“My inspiration comes from an ethic, rather than an ideology,” Mr. Alfonsín once said in an interview, “an ethic that believes in the freedom of man.” He liked to call himself “the most humble Argentine,” and his rumpled suits and shabby trench coat became his trademarks.

Raúl Ricardo Alfonsín Foulkes was born to a family of shopkeepers in Chascomús on March 12, 1927. His father, an immigrant from Spain, was a passionate supporter of the Loyalists in the Spanish Civil War and a foe of Franco. “I came from a home atmosphere where liberty was not only learned from books,” Mr. Alfonsín said.

He graduated from a military academy with a bachelor’s degree and the rank of second lieutenant, but he said he “became fed up with the military.” He studied law at the National University of La Plata, and while there became active in the centrist Radical Civic Union party, attracted by its populist programs.

He held local and provincial offices as political power seesawed between military and civilian authorities after the overthrow and exile of Gen. Juan Domingo Perón in 1955. He was elected to the national Parliament in 1963.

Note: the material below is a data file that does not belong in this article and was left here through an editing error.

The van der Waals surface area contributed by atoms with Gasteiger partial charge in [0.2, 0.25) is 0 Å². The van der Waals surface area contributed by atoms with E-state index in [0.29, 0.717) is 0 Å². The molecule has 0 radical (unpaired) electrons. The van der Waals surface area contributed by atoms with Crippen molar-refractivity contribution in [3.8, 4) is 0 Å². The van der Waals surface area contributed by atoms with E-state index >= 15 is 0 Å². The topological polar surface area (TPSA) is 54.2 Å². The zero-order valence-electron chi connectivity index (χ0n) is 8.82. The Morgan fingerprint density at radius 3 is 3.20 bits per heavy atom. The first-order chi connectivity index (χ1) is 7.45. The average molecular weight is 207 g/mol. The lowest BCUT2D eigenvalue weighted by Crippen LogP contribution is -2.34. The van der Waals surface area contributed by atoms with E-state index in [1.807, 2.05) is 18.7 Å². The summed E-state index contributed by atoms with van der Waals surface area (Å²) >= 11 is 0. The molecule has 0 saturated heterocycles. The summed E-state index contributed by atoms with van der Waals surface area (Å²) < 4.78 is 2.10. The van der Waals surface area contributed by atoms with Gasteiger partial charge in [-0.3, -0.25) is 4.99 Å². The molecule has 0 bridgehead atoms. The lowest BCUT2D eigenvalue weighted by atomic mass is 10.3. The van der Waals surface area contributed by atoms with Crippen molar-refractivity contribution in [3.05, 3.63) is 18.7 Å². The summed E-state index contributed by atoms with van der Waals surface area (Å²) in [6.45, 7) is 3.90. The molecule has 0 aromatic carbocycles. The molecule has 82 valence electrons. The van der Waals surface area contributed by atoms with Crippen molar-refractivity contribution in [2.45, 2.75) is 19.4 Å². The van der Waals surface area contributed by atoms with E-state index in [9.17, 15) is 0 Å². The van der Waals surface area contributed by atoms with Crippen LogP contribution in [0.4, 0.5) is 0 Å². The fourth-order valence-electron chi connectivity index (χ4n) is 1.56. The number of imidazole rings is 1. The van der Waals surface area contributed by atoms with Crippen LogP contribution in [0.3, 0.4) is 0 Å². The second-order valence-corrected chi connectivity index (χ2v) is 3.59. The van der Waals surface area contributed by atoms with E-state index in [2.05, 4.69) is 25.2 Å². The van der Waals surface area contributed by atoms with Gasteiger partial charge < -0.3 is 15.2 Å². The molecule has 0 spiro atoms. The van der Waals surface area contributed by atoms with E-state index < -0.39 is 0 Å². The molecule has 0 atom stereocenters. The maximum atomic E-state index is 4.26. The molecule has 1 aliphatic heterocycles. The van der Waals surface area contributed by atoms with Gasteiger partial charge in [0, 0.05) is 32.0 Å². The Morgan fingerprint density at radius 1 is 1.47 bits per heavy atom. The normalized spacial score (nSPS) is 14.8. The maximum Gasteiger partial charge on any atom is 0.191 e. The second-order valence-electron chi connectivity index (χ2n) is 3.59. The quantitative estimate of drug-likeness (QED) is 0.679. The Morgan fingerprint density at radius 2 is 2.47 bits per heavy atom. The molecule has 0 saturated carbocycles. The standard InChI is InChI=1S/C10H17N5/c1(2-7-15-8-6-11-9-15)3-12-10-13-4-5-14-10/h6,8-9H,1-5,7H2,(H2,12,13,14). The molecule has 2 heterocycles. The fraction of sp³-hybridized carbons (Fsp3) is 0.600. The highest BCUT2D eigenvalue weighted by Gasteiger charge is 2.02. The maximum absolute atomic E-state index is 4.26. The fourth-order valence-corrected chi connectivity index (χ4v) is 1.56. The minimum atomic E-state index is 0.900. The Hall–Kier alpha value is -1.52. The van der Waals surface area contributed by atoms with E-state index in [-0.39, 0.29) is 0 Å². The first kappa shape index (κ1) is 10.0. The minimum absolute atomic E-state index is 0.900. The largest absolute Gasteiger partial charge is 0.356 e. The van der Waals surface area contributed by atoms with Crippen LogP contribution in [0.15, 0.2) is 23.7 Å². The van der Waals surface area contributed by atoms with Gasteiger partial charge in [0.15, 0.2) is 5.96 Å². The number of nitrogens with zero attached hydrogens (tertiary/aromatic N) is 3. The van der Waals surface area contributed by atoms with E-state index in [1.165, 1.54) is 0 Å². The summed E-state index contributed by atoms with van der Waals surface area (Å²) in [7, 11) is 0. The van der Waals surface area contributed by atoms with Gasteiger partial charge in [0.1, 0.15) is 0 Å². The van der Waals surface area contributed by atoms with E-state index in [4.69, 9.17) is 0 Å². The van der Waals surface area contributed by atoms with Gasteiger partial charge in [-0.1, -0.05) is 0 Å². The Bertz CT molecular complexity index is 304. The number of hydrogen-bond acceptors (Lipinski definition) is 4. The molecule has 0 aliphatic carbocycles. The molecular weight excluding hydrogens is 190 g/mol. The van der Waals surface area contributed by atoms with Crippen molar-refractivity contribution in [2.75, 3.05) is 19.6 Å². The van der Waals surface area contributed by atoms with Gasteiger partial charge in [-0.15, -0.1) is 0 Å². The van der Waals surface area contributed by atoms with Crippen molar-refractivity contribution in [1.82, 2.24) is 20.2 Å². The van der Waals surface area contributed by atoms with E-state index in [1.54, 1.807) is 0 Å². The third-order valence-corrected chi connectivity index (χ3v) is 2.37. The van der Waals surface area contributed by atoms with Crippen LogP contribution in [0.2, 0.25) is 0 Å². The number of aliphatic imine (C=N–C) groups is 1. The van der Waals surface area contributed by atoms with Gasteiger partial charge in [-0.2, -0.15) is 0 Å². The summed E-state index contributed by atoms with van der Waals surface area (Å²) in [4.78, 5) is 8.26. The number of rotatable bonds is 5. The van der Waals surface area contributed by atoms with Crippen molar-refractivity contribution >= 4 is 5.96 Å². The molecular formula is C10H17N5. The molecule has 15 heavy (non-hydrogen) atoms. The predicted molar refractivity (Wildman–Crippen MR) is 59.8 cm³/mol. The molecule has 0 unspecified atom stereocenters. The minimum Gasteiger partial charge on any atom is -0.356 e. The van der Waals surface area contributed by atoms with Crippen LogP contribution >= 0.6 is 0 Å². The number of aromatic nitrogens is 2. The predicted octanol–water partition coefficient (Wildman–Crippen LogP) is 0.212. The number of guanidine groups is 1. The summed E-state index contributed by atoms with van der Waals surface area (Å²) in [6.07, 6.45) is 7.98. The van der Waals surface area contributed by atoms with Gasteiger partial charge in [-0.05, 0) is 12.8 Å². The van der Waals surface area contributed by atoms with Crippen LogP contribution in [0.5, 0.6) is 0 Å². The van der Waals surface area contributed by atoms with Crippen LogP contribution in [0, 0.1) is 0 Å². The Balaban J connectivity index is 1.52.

Developing a reputation as a maverick, Mr. Alfonsín founded an insurgent faction within the Radical Civic Union party. He and his supporters stressed social reforms and hoped that they could loosen the Peronists’ hold over the masses.

Mr. Alfonsín’s political star rose in the late 1970s when he became one of the few politicians to criticize Argentina’s military dictatorships. He helped create a private organization called the Permanent Assembly for Human Rights, and he lashed out at the military governments and their paramilitary henchmen, who were responsible for the killing and torture of more than 10,000 political dissidents. As a lawyer, he defended many political prisoners.